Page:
The Port of Dampier in Western Australia, one of the largest ports in the world that exports iron ore, is undergoing expansion in order to better handle the increasing shipping traffic at the port. Clough Sandwell Joint Venture was awarded the US $107 (A $170) million upgrade project by Hamersley Iron Pty. Ltd.
In existence since the mid 1960’s, the port required additional facilities for loading bulk iron ore carriers. Part of the project called for construction of three mooring dolphins that were to be anchored into bedrock. The regional rock formations include limestone and granophyre, a tough and abrasive igneous volcanic rock associated with granite. Prior experience drilling in granophyre indicated that DTH hammer drilling would be the most efficient method to socket the pin piles into the rock.
Drilling & Grouting Services Pty Ltd who are specialists in offshore marine foundation work carried out the drilling and grouting work on the project. To complete the job, they consulted John Holland Construction & Engineering Pty. Ltd. who rented them a Wirth B5 rig with a tooling set-up for reverse circulation drilling and a Numa Champion RC300 reverse circulation down hole hammer.
The three mooring dolphins were to be supported by four raked piles, two at 1:3, and two at 1:5. This required the four piles to be predriven through a prefabricated template structure down into the seabed using a floating barge. With the Wirth B5 rig secured on top of a pile, a 43.3 inch (1100 mm) conventional RCD rotary bottom hole assembly was used to drill below the pile until hard rock was reached. This section of the socket accommodated the 37.4 inch (950 mm) section of a two – diameter pin pile.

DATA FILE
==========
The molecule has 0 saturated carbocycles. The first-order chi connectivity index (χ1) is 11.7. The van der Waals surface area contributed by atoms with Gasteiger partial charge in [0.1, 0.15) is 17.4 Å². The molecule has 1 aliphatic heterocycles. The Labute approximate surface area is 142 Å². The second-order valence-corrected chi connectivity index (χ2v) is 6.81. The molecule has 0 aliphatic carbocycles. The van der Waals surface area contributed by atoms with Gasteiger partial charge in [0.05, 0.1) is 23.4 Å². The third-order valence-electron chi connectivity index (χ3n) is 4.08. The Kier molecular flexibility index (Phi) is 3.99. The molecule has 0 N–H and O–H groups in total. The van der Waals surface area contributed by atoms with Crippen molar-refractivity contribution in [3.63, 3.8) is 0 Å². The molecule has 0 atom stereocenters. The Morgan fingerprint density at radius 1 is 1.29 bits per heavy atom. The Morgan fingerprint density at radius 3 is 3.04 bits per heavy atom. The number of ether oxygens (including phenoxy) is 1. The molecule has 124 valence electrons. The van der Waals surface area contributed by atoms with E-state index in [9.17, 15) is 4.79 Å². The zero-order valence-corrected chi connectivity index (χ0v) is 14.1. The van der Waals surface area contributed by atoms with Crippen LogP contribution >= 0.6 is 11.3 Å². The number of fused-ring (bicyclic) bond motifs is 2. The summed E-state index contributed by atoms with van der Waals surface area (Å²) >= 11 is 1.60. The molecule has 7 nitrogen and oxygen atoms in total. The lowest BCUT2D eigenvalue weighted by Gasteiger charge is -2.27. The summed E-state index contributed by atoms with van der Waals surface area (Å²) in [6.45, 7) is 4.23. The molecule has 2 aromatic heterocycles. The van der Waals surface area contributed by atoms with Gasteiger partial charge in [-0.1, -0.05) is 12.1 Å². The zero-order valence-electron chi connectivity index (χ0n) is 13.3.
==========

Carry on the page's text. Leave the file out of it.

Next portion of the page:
Numa’s Champion RC300 down hole hammer was then used to drill a 30 inch (762 mm) rock socket to accept a 23.6 inch (600 mm) section of the two-diameter pin pile. This was facilitated by using a flanged casing and a rotating stabilizer to act as a centralizer for the DTH drilling. Once drilling was completed, the tooling was tripped out and the pin pile was lowered into the socket. This was completed by using old oil field pipe as the central grout pipe and a 7-5/8 API crossover sub. A Wirth flanged connection was attached to the central grout pipe and the pin pile was grouted in place once the rig was disconnected from the pipe at deck level.
This phase of the Dampier Port upgrade project including socket drilling, pin pile insertion and grouting was completed in just two months. Most of the time saved can be attributed to the use of the Numa Champion RC300 reverse circulation down hole hammer and experienced operating and maintenance staff who were familiar with the setup from a previous project. The Dampier Port project is the second off shore project in NW Australia that utilized the Champion RC300 with good results.